We pray, “Father, You called St. Anthony to renounce the world and serve You in the solitude of the desert. By his prayers and example may we learn to deny ourselves and to love You above all things.” (Opening Prayer of the Mass for the Memorial of St. Anthony, January 17)

Desert Spirituality

Today, in our times, we are experiencing a new phenomenon in the Church throughout the world; that is, a return to the desert.

In the ancient Church the reasons for flight into the desert were:

— to prepare and hasten the Parousia, the Coming of the Lord; to encounter the Risen Christ

— to be living martyrs giving a radical witness to the Gospel; to live out faithfully the teachings of Christ in simplicity and poverty of heart. “The martyrdom of the heart is no less fruitful than the martyrdom of blood” (St. Therese of Lisieux)

— to maintain the integrity of the Christian life; to give witness to the existence, supremacy and absoluteness of God

— to strengthen the Church which was becoming mediocre due to assimilation of worldly ways, ideologies and state recognition

— to live a life of prayer for one’s own personal sanctification and for the Church

— to embrace the concerns of the Heart of Christ, making His prayer, particularly the Our Father and His prayer for unity, one’s own: “…that they may be one, as We are one…” (John 17:22)

— to live a penitential life not only for one’s own sake but also for the Church by responding with love to His Word in the way of ascetics: “Renounce yourself, take up your cross and follow Me” (Matthew 16:24)

— to “fill up what is lacking in the sufferings of Christ” (Colossians 1:24)

— to seek God alone: “O God, You are my God whom I seek” (Psalm 63:2) and to be faithful to His commandments, thereby safeguarding oneself against the attack of the demons from within and without. “Therefore, submit to God; resist the devil and he will take flight” (James 4:7). “Your opponent the devil is prowling about like a roaring lion looking for someone to devour” (1 Peter 5:8).

The spirituality of the desert was not limited to a system of practices or doctrine that could be learned and applied to daily living. The spirituality of the desert was caught, not taught. It was a whole way of life and was the hard work of a lifetime of lived experience in and of the Lord. It was a holistic approach to spirituality, of striving to direct every aspect of body, mind and soul to God.

The desert fathers accepted the challenge of the Gospel with generosity and singleness of purpose. They responded to it with their entire being without compromise. They strove to be obedient to the word and spirit of the Gospel with their entire lives.

The orientation of the whole person toward God was effected by continual prayer. Abba Agathon said, “We need to pray until we breathe out our dying breath. That is the great struggle.” (Owen Chadwick, Western Asceticism, Philadelphia: The Westminster Press, 1963)

Desert Teaching and Writings

Because the hermit life is rooted in the Gospel of Jesus Christ and lived in the tradition and spirit of the desert fathers of the early Church, each hermit pays special attention to their writings and teachings. These early Christians desired to focus their lives on the love of God which drew them to Himself. Through this love they were empowered to love God and others, and so share with others the great depths of God’s love. By living their lives through, with and in Him, they reflected His radiance to others.

The desert writings and teachings are based on stories about the desert fathers and their sayings. These writings were originally meant for specific individuals who came to the desert seeking guidance. As in the case of St. Anthony, the sayings were later written down and shared with others.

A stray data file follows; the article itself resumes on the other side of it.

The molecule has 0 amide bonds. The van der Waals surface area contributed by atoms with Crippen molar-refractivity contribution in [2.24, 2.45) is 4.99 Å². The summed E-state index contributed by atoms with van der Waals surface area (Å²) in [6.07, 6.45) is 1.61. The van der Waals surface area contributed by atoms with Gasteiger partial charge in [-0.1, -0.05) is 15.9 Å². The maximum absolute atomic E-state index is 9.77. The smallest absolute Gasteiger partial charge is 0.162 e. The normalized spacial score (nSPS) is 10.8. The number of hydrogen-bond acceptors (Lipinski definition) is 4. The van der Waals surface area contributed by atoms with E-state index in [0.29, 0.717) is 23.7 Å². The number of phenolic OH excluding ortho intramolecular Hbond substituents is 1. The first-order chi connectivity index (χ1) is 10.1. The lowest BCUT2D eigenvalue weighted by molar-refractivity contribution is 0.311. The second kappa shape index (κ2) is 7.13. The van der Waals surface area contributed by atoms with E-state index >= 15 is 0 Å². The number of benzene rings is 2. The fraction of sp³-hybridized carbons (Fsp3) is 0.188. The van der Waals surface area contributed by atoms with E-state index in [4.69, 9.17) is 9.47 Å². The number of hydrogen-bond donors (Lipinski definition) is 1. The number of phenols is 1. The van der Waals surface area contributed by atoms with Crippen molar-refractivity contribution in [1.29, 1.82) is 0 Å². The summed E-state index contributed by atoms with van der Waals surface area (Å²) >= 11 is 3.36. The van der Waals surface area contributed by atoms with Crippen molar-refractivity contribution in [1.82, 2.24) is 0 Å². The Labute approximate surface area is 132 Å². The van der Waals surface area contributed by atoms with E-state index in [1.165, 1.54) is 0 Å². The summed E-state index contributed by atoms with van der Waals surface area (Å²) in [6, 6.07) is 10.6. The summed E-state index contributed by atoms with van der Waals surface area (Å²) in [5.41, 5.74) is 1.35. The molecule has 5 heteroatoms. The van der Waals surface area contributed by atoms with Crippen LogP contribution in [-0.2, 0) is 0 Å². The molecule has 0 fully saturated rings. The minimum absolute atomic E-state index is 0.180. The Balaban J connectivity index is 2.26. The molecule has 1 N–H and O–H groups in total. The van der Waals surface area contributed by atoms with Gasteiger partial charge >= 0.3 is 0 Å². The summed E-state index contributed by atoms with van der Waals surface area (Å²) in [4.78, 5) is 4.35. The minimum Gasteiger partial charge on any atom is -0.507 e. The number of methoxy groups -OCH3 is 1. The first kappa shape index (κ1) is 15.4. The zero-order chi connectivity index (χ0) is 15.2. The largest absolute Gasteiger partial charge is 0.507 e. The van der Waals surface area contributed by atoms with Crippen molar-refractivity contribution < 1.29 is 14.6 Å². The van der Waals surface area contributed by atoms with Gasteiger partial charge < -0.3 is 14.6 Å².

Often the desert fathers related stories to teach a point integral for the living out of the Christian vocation. Because the fathers were rooted in Scripture, their teachings give witness to the truth of God’s revelation. The wisdom of such sayings is still relevant as it communicates the essence of living in and for God.

Withdrawing from the world to seek God more intimately, these early desert fathers drew on the rich blessings of their relationship with God. The fruits of their contemplation were shared with those who came seeking spiritual or common sense advice on how to live “in the world but not of the world” (John 17:11, 16).

The contemporary hermit has withdrawn from the world to seek God more intimately. Drawing strength and wisdom from the Scripture and the desert writings and teachings in prayerful silence and solitude, the hermit hopes to share with others, through desert hospitality, the depth and beauty of communion with God.

The Eremitical Way of Life of the Hermit

The Hermit of Bethlehem lives an eremitical way of life according to the new Code of Canon Law (c. 603), which deals specifically with hermits. The bishop of a diocese receives the consecration of a hermit with the hermit’s plan of life.

Bishop Frank J. Rodimer has approved the Plan of Life of the Hermits of Bethlehem and has received the perpetual public vows of each hermit. The bishop has also stated that the Hermits of Bethlehem represent a new charism in the Church today, restoring the ancient tradition of the early desert fathers.

In this eremitical way of life, the only occasions the hermits of the laura regularly come together are the following:

— for daily Eucharist

— for Solemn Vespers on Saturday and the vigil of Solemnities
— for Lauds and Eucharist on Sundays and Solemnities

— also on Sundays and Solemnities, for a common meal and sharing in the spirit of the desert fathers.

All other times of prayer, work and meals are in total solitude. Each hermit lives, prays and works alone to maintain the solitary spirit.

Each hermit is under the direction of the Desert Father and is guided according to his own needs. The Desert Father, with the hermit, under the guidance of the Holy Spirit, discerns how to live his particular life within the laura according to Bethlehem’s Plan of Life. While there is a Plan and Horarium, the hermit life is lived out by each hermit in an individual, solitary way within the laura. The hermit strives to accomplish this with a level of mature, responsible freedom by adapting the Plan of Life and the Horarium in order to maximize the opportunity for greater solitude. The solitary nature of the eremitic vocation demands an autonomy and flexibility that is best provided for outside the structure of the Religious Institute. This flexibility distinguishes the eremitical life from cenobitical living, wherein most exercises are experienced in common and with regularity.

In the eremitical life of solitude, the hermit continually strives to seek God above all for His own sake and to live every moment in His holy presence, growing in purity of heart in order to attain the perfection of charity.